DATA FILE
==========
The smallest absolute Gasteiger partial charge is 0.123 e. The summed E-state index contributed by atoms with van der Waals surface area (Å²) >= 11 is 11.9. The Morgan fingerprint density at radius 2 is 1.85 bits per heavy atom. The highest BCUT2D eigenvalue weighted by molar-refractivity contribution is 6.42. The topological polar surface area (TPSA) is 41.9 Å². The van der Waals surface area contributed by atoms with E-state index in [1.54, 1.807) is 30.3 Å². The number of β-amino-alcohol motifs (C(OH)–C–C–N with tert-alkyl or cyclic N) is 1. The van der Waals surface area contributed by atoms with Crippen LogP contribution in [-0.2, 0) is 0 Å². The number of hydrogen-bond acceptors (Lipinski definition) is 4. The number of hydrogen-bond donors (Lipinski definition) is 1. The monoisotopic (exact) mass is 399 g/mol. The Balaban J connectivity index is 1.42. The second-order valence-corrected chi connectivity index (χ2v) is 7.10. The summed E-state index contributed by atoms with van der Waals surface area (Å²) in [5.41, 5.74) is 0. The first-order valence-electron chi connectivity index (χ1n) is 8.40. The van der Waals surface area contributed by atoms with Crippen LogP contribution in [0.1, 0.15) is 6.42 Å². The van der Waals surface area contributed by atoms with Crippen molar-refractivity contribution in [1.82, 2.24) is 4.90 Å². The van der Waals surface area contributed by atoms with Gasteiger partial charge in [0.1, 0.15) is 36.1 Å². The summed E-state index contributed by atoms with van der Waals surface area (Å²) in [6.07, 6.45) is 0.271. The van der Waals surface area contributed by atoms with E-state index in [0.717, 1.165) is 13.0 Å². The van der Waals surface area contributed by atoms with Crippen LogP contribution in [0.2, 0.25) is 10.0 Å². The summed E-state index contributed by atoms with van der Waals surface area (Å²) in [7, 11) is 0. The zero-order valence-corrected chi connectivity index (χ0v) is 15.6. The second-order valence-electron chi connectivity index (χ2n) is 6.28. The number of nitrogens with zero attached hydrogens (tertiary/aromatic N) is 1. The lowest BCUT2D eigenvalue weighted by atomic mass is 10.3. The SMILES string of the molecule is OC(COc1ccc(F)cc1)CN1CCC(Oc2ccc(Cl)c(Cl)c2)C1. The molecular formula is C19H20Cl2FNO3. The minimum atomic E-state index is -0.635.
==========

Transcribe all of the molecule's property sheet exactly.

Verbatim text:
The smallest absolute Gasteiger partial charge is 0.123 e. The summed E-state index contributed by atoms with van der Waals surface area (Å²) >= 11 is 11.9. The Morgan fingerprint density at radius 2 is 1.85 bits per heavy atom. The highest BCUT2D eigenvalue weighted by molar-refractivity contribution is 6.42. The topological polar surface area (TPSA) is 41.9 Å². The van der Waals surface area contributed by atoms with E-state index in [1.54, 1.807) is 30.3 Å². The number of β-amino-alcohol motifs (C(OH)–C–C–N with tert-alkyl or cyclic N) is 1. The van der Waals surface area contributed by atoms with Crippen LogP contribution in [-0.2, 0) is 0 Å². The number of hydrogen-bond acceptors (Lipinski definition) is 4. The number of hydrogen-bond donors (Lipinski definition) is 1. The monoisotopic (exact) mass is 399 g/mol. The Balaban J connectivity index is 1.42. The second-order valence-corrected chi connectivity index (χ2v) is 7.10. The summed E-state index contributed by atoms with van der Waals surface area (Å²) in [5.41, 5.74) is 0. The first-order valence-electron chi connectivity index (χ1n) is 8.40. The van der Waals surface area contributed by atoms with Crippen LogP contribution in [0.1, 0.15) is 6.42 Å². The van der Waals surface area contributed by atoms with Crippen molar-refractivity contribution in [1.82, 2.24) is 4.90 Å². The van der Waals surface area contributed by atoms with Gasteiger partial charge in [0.1, 0.15) is 36.1 Å². The summed E-state index contributed by atoms with van der Waals surface area (Å²) in [6.07, 6.45) is 0.271. The van der Waals surface area contributed by atoms with E-state index in [0.717, 1.165) is 13.0 Å². The van der Waals surface area contributed by atoms with Crippen LogP contribution in [0.2, 0.25) is 10.0 Å². The summed E-state index contributed by atoms with van der Waals surface area (Å²) in [7, 11) is 0. The zero-order valence-corrected chi connectivity index (χ0v) is 15.6. The second-order valence-electron chi connectivity index (χ2n) is 6.28. The number of nitrogens with zero attached hydrogens (tertiary/aromatic N) is 1. The lowest BCUT2D eigenvalue weighted by atomic mass is 10.3. The SMILES string of the molecule is OC(COc1ccc(F)cc1)CN1CCC(Oc2ccc(Cl)c(Cl)c2)C1. The molecular formula is C19H20Cl2FNO3. The minimum atomic E-state index is -0.635.